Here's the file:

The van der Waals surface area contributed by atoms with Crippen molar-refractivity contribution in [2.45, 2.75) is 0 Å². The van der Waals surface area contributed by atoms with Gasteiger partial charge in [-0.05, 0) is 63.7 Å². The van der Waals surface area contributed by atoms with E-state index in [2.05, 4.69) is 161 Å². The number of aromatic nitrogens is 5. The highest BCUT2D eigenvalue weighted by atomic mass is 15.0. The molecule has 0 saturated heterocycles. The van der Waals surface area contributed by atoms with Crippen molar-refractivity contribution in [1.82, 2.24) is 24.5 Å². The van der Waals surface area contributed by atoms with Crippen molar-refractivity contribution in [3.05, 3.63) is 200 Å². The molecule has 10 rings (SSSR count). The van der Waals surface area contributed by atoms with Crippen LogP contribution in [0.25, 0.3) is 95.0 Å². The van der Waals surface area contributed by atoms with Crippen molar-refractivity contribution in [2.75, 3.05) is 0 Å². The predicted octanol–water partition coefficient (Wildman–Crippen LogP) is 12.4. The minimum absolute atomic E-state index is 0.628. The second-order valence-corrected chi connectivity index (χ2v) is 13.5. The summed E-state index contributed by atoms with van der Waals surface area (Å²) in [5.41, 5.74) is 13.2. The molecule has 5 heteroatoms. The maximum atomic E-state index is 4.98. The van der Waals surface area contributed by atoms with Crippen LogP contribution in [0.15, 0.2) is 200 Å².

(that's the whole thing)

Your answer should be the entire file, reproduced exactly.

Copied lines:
The van der Waals surface area contributed by atoms with Crippen molar-refractivity contribution in [2.45, 2.75) is 0 Å². The van der Waals surface area contributed by atoms with Gasteiger partial charge in [-0.05, 0) is 63.7 Å². The van der Waals surface area contributed by atoms with E-state index in [2.05, 4.69) is 161 Å². The number of aromatic nitrogens is 5. The highest BCUT2D eigenvalue weighted by atomic mass is 15.0. The molecule has 0 saturated heterocycles. The van der Waals surface area contributed by atoms with Crippen molar-refractivity contribution in [1.82, 2.24) is 24.5 Å². The van der Waals surface area contributed by atoms with Crippen molar-refractivity contribution in [3.05, 3.63) is 200 Å². The molecule has 10 rings (SSSR count). The van der Waals surface area contributed by atoms with Crippen LogP contribution in [0.25, 0.3) is 95.0 Å². The van der Waals surface area contributed by atoms with Crippen molar-refractivity contribution in [2.75, 3.05) is 0 Å². The predicted octanol–water partition coefficient (Wildman–Crippen LogP) is 12.4. The minimum absolute atomic E-state index is 0.628. The second-order valence-corrected chi connectivity index (χ2v) is 13.5. The summed E-state index contributed by atoms with van der Waals surface area (Å²) in [5.41, 5.74) is 13.2. The molecule has 5 heteroatoms. The maximum atomic E-state index is 4.98. The van der Waals surface area contributed by atoms with Crippen LogP contribution in [0.15, 0.2) is 200 Å².